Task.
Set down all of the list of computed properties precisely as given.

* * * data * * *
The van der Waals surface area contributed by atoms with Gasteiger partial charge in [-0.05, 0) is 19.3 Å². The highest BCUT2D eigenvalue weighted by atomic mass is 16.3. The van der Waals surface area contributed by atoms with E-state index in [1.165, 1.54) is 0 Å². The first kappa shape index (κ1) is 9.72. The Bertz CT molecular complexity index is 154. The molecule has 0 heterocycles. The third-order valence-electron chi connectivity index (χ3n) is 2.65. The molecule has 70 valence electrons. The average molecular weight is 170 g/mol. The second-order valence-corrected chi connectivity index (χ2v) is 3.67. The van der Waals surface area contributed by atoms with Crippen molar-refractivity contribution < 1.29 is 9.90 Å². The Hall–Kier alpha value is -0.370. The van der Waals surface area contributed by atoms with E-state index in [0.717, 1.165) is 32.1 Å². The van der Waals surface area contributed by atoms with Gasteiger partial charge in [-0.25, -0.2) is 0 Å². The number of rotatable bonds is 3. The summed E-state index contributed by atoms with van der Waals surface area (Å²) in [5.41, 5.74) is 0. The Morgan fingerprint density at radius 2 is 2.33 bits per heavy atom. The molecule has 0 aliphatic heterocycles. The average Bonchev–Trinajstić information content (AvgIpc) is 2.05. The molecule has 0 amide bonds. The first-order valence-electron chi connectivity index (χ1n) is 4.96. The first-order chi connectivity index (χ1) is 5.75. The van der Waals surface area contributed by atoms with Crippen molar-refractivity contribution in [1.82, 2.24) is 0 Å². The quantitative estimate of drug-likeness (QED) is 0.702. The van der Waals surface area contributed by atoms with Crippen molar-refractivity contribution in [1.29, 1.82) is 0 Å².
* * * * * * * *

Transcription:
The van der Waals surface area contributed by atoms with Gasteiger partial charge in [-0.05, 0) is 19.3 Å². The highest BCUT2D eigenvalue weighted by atomic mass is 16.3. The van der Waals surface area contributed by atoms with E-state index in [1.165, 1.54) is 0 Å². The first kappa shape index (κ1) is 9.72. The Bertz CT molecular complexity index is 154. The molecule has 0 heterocycles. The third-order valence-electron chi connectivity index (χ3n) is 2.65. The molecule has 70 valence electrons. The average molecular weight is 170 g/mol. The second-order valence-corrected chi connectivity index (χ2v) is 3.67. The van der Waals surface area contributed by atoms with Crippen molar-refractivity contribution < 1.29 is 9.90 Å². The Hall–Kier alpha value is -0.370. The van der Waals surface area contributed by atoms with E-state index in [0.717, 1.165) is 32.1 Å². The van der Waals surface area contributed by atoms with Gasteiger partial charge in [-0.25, -0.2) is 0 Å². The number of rotatable bonds is 3. The summed E-state index contributed by atoms with van der Waals surface area (Å²) in [5.41, 5.74) is 0. The Morgan fingerprint density at radius 2 is 2.33 bits per heavy atom. The molecule has 0 aliphatic heterocycles. The average Bonchev–Trinajstić information content (AvgIpc) is 2.05. The molecule has 0 amide bonds. The first-order valence-electron chi connectivity index (χ1n) is 4.96. The first-order chi connectivity index (χ1) is 5.75. The van der Waals surface area contributed by atoms with Crippen molar-refractivity contribution in [1.82, 2.24) is 0 Å². The quantitative estimate of drug-likeness (QED) is 0.702. The van der Waals surface area contributed by atoms with Crippen molar-refractivity contribution in [1.29, 1.82) is 0 Å².